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Deaths and destruction as Hurricane Irma powers through

Millions at risk as Category Five storm lashes northern Caribbean islands and heads towards Haiti and Florida.

Hurricane Irma has ploughed past the Dominican Republic towards Haiti after devastating a chain of Caribbean islands and killing at least 10 people.

With winds of around 290 kilometres per hour, the Category Five superstorm is one of the most powerful Atlantic storms in a century.

On Thursday, it lashed several small islands in the northeast Caribbean, including Barbuda, Saint Martin and the British Virgin Islands, tearing down trees, flattening homes and causing widespread damage.

The eye of the hurricane did not directly hit Puerto Rico, passing north early on Thursday, battering the US territory with high winds and heavy rains.


READ MORE: Irma causes devastation across the Caribbean


Three people were killed, and around two-thirds of the population lost their electricity, Governor Ricardo Rossello said.

Far out in the Atlantic, Hurricane Jose grew into a Category 2 storm, threatening some of the same islands ravaged by Irma. In the Gulf of Mexico, Hurricane Katia was virtually stationary on Thursday afternoon.

'Barely habitable'

The small island of Barbuda is said to be "barely habitable" after being hit by the storm, leaving about 60 percent of its 1,400-strong population homeless.

"Either they [buildings on the island] were totally demolished, or they would have lost their roof," said Gaston Browne, Antigua and Barbuda prime minister.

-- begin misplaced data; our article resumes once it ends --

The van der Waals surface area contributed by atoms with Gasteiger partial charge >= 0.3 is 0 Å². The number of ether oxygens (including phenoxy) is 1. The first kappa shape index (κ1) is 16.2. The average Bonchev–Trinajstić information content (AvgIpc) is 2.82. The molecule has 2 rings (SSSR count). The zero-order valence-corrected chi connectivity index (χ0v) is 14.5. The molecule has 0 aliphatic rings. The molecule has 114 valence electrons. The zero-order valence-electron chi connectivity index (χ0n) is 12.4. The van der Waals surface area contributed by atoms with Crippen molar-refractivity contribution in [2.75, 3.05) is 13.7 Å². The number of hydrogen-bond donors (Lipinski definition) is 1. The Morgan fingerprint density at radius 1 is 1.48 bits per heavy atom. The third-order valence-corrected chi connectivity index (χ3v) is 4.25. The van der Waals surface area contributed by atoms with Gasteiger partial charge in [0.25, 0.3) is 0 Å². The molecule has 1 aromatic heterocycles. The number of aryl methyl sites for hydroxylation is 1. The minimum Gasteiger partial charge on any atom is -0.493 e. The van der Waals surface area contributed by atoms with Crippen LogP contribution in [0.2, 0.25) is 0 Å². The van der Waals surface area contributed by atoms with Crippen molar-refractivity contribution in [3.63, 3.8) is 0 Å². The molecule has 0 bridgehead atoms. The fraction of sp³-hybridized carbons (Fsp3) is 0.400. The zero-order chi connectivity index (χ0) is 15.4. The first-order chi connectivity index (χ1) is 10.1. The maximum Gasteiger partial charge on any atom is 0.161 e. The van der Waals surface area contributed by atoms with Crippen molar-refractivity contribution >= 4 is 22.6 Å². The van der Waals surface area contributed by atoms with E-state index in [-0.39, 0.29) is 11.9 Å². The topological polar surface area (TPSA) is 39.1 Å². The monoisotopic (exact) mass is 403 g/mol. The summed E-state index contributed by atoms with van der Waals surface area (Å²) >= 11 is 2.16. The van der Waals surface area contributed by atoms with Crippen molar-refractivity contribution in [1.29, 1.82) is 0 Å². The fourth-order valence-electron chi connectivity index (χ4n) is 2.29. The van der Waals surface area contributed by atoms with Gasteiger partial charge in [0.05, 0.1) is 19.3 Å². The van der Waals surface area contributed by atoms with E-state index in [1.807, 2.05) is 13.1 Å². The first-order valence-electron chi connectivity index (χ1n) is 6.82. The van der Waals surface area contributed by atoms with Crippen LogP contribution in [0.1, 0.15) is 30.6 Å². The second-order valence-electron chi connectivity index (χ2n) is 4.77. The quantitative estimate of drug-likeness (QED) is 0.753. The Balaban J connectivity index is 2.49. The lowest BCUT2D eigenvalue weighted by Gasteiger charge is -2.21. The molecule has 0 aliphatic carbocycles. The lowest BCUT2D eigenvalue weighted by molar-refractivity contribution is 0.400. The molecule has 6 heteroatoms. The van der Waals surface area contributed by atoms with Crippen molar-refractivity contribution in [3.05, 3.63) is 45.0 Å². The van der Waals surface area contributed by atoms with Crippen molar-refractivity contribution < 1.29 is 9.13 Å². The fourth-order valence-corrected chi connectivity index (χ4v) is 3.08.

Irma has already "battered" 1.2 million people, the Red Cross said on Thursday, warning the storm could upend the lives of as many as 26 million in the coming days.

The eye of the storm was moving west-northwest off the northern coast of the Dominican Republic, heading slightly north of Haiti, the National Hurricane Center (NHC) said.

The United Nations Children's Fund (UNICEF) warned that millions of children could be at risk in the two countries, which share the island of Hispaniola.

Impoverished Haiti has been particularly vulnerable to hurricanes and heavy rains.

Nearly 900 people were killed by Hurricane Matthew last year. 

Mass evacuations

Haiti's government has put the country on alert, closing schools and moving people to shelters.

Ascension Martinez, Save the Children's director of programme quality and advocacy in Haiti, said that health centres and schools had become emergency contact points.

"This hurricane will mean heavy rains and floods for Haiti, where the poorest communities are still suffering from the consequences of the last hurricane to hit the country, just under a year ago," said Martinez.


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